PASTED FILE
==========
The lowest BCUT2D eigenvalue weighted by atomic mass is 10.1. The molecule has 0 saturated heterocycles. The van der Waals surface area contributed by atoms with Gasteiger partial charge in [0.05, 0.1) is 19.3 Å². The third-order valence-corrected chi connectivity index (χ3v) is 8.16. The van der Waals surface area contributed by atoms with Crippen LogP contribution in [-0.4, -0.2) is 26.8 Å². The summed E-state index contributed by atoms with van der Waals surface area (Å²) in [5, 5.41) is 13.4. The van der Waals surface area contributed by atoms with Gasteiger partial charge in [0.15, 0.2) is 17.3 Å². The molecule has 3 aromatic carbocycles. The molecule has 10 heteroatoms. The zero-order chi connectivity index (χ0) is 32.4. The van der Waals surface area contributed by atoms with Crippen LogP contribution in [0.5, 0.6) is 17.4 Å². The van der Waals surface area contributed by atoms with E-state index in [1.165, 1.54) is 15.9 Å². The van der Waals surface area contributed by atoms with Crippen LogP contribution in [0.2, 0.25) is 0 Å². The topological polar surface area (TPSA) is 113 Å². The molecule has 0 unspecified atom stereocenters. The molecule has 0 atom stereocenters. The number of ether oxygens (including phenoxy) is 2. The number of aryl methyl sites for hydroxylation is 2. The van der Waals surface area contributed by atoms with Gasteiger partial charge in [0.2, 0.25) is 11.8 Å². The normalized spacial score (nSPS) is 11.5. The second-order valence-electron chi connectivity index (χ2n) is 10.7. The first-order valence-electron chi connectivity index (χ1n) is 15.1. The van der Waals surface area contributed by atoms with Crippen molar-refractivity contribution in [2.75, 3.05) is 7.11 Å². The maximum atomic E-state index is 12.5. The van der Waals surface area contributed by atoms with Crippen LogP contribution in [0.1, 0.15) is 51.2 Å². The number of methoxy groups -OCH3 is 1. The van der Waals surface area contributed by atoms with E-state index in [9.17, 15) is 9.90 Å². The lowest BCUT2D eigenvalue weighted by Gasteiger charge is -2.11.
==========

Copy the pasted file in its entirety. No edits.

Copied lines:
The lowest BCUT2D eigenvalue weighted by atomic mass is 10.1. The molecule has 0 saturated heterocycles. The van der Waals surface area contributed by atoms with Gasteiger partial charge in [0.05, 0.1) is 19.3 Å². The third-order valence-corrected chi connectivity index (χ3v) is 8.16. The van der Waals surface area contributed by atoms with Crippen LogP contribution in [-0.4, -0.2) is 26.8 Å². The summed E-state index contributed by atoms with van der Waals surface area (Å²) in [5, 5.41) is 13.4. The van der Waals surface area contributed by atoms with Gasteiger partial charge in [0.15, 0.2) is 17.3 Å². The molecule has 3 aromatic carbocycles. The molecule has 10 heteroatoms. The zero-order chi connectivity index (χ0) is 32.4. The van der Waals surface area contributed by atoms with Crippen LogP contribution in [0.5, 0.6) is 17.4 Å². The van der Waals surface area contributed by atoms with E-state index in [1.165, 1.54) is 15.9 Å². The van der Waals surface area contributed by atoms with Crippen LogP contribution in [0.2, 0.25) is 0 Å². The topological polar surface area (TPSA) is 113 Å². The molecule has 0 unspecified atom stereocenters. The molecule has 0 atom stereocenters. The number of ether oxygens (including phenoxy) is 2. The number of aryl methyl sites for hydroxylation is 2. The van der Waals surface area contributed by atoms with Gasteiger partial charge in [0.2, 0.25) is 11.8 Å². The normalized spacial score (nSPS) is 11.5. The second-order valence-electron chi connectivity index (χ2n) is 10.7. The first-order valence-electron chi connectivity index (χ1n) is 15.1. The van der Waals surface area contributed by atoms with Crippen molar-refractivity contribution in [2.75, 3.05) is 7.11 Å². The maximum atomic E-state index is 12.5. The van der Waals surface area contributed by atoms with Crippen LogP contribution in [0.1, 0.15) is 51.2 Å². The number of methoxy groups -OCH3 is 1. The van der Waals surface area contributed by atoms with E-state index in [9.17, 15) is 9.90 Å². The lowest BCUT2D eigenvalue weighted by Gasteiger charge is -2.11.